Mistletoe and holly, with their rich history and symbolism, have become inseparable from the Christmas celebration. While deeply rooted in ancient traditions, mistletoe has also evolved into a brand, symbolizing romance and holiday festivities. As we continue to embrace these symbols during the Christmas season, let us not only appreciate their cultural significance but also recognize their role in creating cherished memories and fostering connections.
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Spotlight
The Draft Broadcasting Services (Regulation) Bill, 2023: Balancing Oversight and Autonomy in the DigitalEra
On November 10, 2023, the Ministry of Information and Broadcasting (MIB) unveiled the Draft Broadcasting Services (Regulation) Bill, 2023, aiming to revamp the regulatory landscape of the broadcasting industry in India. If passed into law, the Bill will replace the Cable Television Networks (Regulation) Act, 1995, consolidating regulatory guidelines under one legal framework and extending its reach to cover Over-the-Top (OTT) platforms, digital media, and direct-to-home operators. The Bill however explicitly states that provisions of other acts such as the InformationTechnology Act, 2000, and the Telecom Regulatory Authority of India Act, 1997, willnot be barred by the Bill but in addition to the provisions of the Bill. This article delvesinto the key aspects of the proposed Bill and the ensuing debates within theindustry.

EXPANDING REGULATORY SCOPE:

The Bill broadens the definition of broadcasters, now encompassing OTT contentand digital news media under its regulatory ambit that will be required to conformto a complex regulatory framework and have their content certified by a contentevaluation committee. It introduces the term "internet broadcasting networks,"covering Internet Protocol and OTT broadcasting services. This expansion reflects theevolving nature of the media landscape, acknowledging the prominence of digitalplatforms.
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Spotlight
KEY OBSERVATIONS FROM THE BILL:
  • Intimation Requirements: While not mandating registration, OTT platforms must notify the government if they meet specific subscriber / viewer thresholds in India. This allows authorities to track and regulate the growing influence of such platforms.
  • Programme and Advertising Code: The Bill mandates broadcasters to comply with prescribed programme and advertising codes. These codes, yet to be defined, will guide broadcasters, ensuring responsible content and advertising practices.
  • Content Classification: The central government may issue guidelines for broadcasters to classify their programs based on context, theme, tone, impact, and target audience. This classification must be displayed prominently at the beginning of a programme in the form and manner prescribed in the guidelines. Age ratings must be displayed prominently, reflecting the content's suitability for specificage groups.
  • Access Control: Broadcasters must implement access control measures for restricted content. Viewers will be informed of content suitability, denying access to inappropriate audiences, aligning with content classification guidelines.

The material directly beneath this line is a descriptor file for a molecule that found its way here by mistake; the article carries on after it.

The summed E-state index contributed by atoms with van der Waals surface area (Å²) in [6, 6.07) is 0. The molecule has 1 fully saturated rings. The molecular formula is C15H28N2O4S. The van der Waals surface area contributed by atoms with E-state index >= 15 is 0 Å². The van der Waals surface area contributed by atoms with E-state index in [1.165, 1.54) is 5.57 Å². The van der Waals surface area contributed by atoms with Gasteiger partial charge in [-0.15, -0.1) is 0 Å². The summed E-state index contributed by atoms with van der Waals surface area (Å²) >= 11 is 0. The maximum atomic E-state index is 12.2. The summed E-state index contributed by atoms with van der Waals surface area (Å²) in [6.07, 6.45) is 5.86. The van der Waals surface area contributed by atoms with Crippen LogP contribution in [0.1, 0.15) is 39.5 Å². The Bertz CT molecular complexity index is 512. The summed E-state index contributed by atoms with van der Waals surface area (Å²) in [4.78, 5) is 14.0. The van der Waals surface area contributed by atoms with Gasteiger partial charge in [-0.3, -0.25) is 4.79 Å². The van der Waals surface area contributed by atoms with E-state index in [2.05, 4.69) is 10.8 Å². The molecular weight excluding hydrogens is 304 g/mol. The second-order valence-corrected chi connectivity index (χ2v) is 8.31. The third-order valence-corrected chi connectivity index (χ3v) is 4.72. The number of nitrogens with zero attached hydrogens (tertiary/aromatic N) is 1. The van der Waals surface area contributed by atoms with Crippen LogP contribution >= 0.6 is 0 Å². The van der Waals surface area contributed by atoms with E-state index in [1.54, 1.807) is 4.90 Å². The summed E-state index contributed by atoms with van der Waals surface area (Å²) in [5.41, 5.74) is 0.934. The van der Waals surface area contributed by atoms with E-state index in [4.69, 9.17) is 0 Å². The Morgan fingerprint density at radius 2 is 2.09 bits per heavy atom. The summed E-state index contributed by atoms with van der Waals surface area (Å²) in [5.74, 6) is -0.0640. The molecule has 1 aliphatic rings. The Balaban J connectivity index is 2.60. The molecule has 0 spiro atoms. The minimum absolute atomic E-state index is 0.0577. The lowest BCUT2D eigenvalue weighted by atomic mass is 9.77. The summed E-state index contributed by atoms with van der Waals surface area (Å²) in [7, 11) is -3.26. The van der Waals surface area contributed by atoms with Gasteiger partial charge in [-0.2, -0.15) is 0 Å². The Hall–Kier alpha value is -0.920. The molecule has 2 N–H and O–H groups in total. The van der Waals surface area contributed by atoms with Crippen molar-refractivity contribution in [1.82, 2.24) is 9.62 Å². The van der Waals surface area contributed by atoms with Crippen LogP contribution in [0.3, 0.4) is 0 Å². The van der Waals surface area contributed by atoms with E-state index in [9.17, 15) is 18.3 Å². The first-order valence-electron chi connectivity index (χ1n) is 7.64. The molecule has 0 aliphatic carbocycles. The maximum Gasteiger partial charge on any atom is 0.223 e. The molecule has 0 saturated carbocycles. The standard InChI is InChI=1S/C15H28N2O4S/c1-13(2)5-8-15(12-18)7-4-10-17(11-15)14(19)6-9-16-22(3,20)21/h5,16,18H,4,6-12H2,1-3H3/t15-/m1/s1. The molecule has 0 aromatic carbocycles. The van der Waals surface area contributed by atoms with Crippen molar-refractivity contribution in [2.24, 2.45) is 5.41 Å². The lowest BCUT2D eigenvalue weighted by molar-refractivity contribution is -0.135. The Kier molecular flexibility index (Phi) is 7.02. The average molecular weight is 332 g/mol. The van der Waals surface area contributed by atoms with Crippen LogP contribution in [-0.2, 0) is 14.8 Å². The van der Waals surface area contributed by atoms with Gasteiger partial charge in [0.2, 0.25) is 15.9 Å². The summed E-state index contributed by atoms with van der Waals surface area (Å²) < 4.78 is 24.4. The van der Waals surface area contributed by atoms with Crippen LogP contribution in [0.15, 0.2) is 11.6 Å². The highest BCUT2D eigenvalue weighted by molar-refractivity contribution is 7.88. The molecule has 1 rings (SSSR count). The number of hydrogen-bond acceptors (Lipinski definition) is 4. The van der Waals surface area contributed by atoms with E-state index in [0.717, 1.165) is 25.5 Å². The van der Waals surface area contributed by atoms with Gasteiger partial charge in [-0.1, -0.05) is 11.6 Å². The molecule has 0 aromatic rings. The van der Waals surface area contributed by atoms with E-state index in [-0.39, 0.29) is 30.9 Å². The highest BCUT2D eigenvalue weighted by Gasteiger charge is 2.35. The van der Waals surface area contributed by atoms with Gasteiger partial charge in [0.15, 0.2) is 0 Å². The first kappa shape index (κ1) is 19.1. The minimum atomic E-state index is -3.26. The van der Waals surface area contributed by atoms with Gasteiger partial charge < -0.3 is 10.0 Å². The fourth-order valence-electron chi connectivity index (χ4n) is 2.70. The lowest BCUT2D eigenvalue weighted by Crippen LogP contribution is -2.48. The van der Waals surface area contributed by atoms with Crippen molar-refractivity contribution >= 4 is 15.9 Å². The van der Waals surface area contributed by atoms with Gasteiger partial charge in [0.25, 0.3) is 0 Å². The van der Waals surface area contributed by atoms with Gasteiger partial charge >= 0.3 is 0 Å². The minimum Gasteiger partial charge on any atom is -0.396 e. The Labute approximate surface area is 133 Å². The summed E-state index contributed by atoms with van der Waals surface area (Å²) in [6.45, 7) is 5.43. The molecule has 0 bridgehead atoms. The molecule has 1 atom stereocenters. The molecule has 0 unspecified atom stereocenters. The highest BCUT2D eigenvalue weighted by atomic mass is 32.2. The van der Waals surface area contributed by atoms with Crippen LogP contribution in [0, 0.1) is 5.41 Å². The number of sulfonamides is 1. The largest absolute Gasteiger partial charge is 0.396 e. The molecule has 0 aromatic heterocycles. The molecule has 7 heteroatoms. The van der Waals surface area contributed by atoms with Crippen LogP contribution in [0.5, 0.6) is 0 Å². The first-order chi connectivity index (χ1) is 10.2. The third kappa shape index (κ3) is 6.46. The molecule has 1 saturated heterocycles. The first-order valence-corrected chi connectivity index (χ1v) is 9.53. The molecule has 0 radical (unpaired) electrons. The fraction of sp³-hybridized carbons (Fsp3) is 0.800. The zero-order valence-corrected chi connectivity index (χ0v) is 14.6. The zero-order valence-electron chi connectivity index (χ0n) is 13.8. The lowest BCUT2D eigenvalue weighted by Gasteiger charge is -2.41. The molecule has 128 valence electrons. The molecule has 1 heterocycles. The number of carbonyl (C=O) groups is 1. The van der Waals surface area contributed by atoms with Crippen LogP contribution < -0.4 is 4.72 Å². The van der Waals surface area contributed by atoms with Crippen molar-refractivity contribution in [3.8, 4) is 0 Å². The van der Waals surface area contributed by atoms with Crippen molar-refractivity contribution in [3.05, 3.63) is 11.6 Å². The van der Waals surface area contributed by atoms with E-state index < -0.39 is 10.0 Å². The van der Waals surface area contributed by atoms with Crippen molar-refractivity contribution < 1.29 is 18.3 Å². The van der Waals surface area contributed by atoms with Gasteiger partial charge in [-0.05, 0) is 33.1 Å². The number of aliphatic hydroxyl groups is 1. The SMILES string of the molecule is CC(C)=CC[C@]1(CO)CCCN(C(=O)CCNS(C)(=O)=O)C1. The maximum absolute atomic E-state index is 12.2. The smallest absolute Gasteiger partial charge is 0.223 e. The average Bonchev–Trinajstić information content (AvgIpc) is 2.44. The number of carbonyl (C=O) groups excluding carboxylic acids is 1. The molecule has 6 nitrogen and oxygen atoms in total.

• Accessibility Guidelines: The government may issue accessibility guidelines, promoting inclusivity for persons with disabilities. These guidelines may include subtitles, specified sizes, fonts, and colours, ensuring content accessibility.
  • Penalties and Fines: The Bill outlines statutory penalties, ranging from warnings to fines for broadcast network operators. Forgrave offences, fines and/or imprisonment could also be imposed on a person or an entity contravening their respective obligations. Monetary fines that may be imposed under the Bill will consider the financial capacity of entities, emphasizing transparency, equity, and fairness.
  • Inspection Rights: The government (or its agency/authorised officer) retains the right to inspect broadcasting networks and services without prior permission. This provision ensures regulatory oversight and compliance monitoring.
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Spotlight
  • Regulatory Structure: The proposed three-tiered regulatory structure comprises of (a) self-regulation by broadcasters and broadcasting network operators through ‘Content Evaluation Committees’ (“CEC”) wherein all broadcasting network operators will be required to become a member of the CEC and must procure certifications from the CEC, for all programmes it seeks to broadcast. (b) self-regulatory organisations; and (c) the Broadcast Advisory Council. This mirrors the structure introduced under the Information Technology (Intermediary Guidelines and Digital Media Ethics Code) Rules, 2021.
INDUSTRY CONCERNS AND DEBATES:
  • Industry stakeholders are questioning the rationale behind subjecting OTT broadcasting services to the same regulations as traditional cable, terrestrial, and radio broadcasting services. Critics argue that OTT platforms, offering on-demand and curated content over the internet, provide users with autonomy over their viewing choices. Unlike traditional TV or radio, viewers can opt not to consume a program, challenging the need for stringent regulations